BOOK OF CHRISTMAS - online book

The Customs, Ceremonies, Traditions, Superstitions, Fun, Feeling,
And Festivities Of The Christmas Season.

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THE CHRISTMAS SEASON.
21
Christians, from the days of the first apostles, who survived our Lord's resurrection. As to the actual year of the birth of Christ, —as well as the period of the year at which it took place,—great uncertainty seems to exist, and many controversies have been maintained. One of the theories on the subject, held to be amongst the most probable, places that event upwards of five years earlier than the vulgar era ; which latter, however,—both as regards the year and season of the year,—was a tradition of the primitive church. In the first ages of that church, and up till the Council of Nice, the celebration of the Nativity, and that of the Epiphany, were united on the 25th of December, from a belief that the birth of Christ was simultaneous with the appearance of the star in the east which revealed it to the Gentiles. The time of the year at which the Nativity fell has been placed, by contending opinions, at the period of the Jewish Feast of Tabernacles, at that of the Passover, and again, at that of the Feast of the Expiation, whose date corresponds with the close of our September. Clemens Alex-andrinus informs us that it was kept by many Christians in April; and by others in the Egyptian month Pachon—which answers to our May. Amongst the arguments which have been produced against the theory that places its occurrence in the depth of win­ter, one has been gathered from that passage in the sacred history of the event which states that " there were shepherds abiding in the field, keeping watch over their flocks by night." It is an argument, however, which does not seem very conclusive in a pastoral country, and eastern climate. Besides the employment which this question has afforded to the learned, it has, in times of religious excitement, been debated with much puritanical virulence and sectarian rancor. For the purposes of commemoration, how. ever, it is unimportant whether the celebration shall fall, or not, at the precise anniversary period of the event commemorated ; and the arrangement which assigns to it its place in our calendar, fixes it at a season when men have leisure for a lengthened fes­tivity, and when their minds are otherwise wholesomely acted upon by many touching thoughts and solemn considerations.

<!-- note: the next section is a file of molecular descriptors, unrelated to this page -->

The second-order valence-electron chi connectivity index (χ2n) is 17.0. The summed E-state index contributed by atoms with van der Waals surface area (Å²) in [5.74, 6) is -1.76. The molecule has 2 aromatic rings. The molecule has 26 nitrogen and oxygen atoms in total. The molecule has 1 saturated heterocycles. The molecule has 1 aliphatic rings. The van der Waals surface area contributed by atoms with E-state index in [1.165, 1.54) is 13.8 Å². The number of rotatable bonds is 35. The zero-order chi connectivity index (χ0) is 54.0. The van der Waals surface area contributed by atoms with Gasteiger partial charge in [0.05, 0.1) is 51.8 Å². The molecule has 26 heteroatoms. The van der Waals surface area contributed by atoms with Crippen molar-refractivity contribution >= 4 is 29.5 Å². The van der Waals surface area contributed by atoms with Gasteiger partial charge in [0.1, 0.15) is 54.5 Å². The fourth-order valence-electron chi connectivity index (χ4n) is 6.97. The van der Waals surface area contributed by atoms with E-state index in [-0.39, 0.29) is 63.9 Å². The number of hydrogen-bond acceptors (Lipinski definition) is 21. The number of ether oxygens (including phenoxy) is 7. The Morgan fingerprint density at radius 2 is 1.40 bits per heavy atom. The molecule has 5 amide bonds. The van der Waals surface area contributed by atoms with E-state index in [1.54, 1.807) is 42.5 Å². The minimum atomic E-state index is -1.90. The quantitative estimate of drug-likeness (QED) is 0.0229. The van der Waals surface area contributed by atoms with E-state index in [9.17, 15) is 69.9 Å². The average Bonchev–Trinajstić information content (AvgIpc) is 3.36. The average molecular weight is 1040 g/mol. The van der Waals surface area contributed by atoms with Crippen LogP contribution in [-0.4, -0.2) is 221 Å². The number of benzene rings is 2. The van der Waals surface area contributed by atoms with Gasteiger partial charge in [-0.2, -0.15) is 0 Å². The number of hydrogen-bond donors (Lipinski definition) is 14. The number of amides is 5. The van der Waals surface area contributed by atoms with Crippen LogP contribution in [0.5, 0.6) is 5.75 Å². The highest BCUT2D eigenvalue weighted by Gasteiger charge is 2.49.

From the first introduction of Christianity into these islands, the period of the Nativity seems to have been kept as a season of festival, and its observance recognized as a matter of state.
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